If you’ve assumed your dog does just fine without a coat, yet you observe any of the following, you may have assumed wrong. The following signs signify that your dog is cold, and if you observe them it’s not only time to head inside but also to consider outfitting your dog in a coat the next time you go outdoors, especially if it’s for a longer period.

Shivering

Holding up a paw

Anxiety

Searching for warmth

Whining

Weakness or limping

Slowing down

Lack of mental alertness

If temperatures outdoors are very cold, you may find a coat is necessary to keep your dog warm even for a quick bathroom break. How cold is too cold? A good rule of thumb to follow is this: When the temperature drops below 45 degrees F, dogs who generally don't love the cold start to feel uncomfortable.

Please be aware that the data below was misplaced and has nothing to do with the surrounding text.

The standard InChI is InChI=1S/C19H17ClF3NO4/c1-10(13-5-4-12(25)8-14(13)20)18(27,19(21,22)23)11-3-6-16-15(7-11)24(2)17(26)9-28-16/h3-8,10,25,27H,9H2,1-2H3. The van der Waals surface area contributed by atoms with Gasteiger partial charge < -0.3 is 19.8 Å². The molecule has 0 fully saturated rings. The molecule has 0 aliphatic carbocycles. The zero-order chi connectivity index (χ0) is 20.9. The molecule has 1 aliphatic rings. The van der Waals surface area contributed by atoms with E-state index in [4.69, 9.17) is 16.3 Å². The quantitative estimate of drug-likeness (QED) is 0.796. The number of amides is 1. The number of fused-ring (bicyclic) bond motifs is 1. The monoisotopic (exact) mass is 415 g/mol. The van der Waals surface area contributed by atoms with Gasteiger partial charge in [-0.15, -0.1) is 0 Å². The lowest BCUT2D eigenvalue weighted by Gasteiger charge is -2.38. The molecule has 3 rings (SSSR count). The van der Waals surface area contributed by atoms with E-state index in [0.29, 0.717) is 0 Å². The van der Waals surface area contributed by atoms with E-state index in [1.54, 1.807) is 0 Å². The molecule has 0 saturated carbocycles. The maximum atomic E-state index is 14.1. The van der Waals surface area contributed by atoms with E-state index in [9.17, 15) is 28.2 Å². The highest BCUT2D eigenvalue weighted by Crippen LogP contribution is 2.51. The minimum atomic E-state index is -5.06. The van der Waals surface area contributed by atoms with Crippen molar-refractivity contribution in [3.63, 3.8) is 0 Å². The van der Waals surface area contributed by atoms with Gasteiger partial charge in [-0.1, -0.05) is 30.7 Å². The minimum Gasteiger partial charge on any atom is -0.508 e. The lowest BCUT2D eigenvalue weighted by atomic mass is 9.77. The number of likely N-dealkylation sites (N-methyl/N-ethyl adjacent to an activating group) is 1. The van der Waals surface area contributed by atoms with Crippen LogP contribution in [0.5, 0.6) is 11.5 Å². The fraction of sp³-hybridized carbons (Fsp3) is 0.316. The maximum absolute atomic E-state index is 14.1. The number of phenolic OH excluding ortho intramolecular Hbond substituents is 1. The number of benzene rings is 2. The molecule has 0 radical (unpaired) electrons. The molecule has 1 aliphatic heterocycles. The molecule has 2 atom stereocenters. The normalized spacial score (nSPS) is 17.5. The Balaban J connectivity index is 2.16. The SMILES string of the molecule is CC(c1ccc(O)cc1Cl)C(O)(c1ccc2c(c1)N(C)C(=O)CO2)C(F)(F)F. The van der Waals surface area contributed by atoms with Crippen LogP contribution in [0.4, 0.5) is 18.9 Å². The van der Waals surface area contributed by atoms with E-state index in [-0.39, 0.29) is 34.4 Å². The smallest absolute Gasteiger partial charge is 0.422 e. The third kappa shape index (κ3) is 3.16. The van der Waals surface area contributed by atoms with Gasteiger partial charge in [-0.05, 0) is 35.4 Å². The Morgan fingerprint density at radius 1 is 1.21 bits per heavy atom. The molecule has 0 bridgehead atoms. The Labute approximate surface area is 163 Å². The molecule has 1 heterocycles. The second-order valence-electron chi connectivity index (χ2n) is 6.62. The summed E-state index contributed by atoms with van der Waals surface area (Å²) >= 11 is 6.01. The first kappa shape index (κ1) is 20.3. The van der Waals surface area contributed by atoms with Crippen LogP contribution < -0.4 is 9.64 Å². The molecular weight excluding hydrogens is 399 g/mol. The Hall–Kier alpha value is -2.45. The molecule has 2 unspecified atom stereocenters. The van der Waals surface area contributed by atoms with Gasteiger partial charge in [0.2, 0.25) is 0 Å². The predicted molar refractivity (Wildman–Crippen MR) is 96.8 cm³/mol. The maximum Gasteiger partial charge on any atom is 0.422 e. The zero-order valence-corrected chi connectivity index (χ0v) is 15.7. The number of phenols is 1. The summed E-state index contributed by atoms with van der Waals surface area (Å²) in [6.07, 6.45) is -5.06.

Below 32 degrees F, small breeds, thin-coated dogs and old, young and sick dogs should be very carefully monitored for signs of discomfort. Below 20 degrees F, hypothermia and frostbite are a risk for all dogs. Depending on temperature, however, your dog may only need a coat initially but may warm up and prefer to not have a coat on for the entire time she’s outside, especially if she’s very active.

Other factors that influence your dog’s cold tolerance include the sun, wind chill and precipitation. Rain and snow can cause your dog to become cold quite quickly if they become wet or damp.

Meanwhile, some dogs, especially small dogs with very thin coats, may appreciate a light sweater or t-shirt on cold days even when they’re inside — but don’t leave her unattended with one on. You should check on your dog’s comfort every few hours and remove it if your dog seems warm or uncomfortable.

Keep in mind, too, that some dogs despise the feeling of clothing and will refuse it, regardless of the weather. If this is the case and your dog seems unhappy if you put a coat on her, don’t force her to wear one.

What Type of Coat or Sweater Is Best?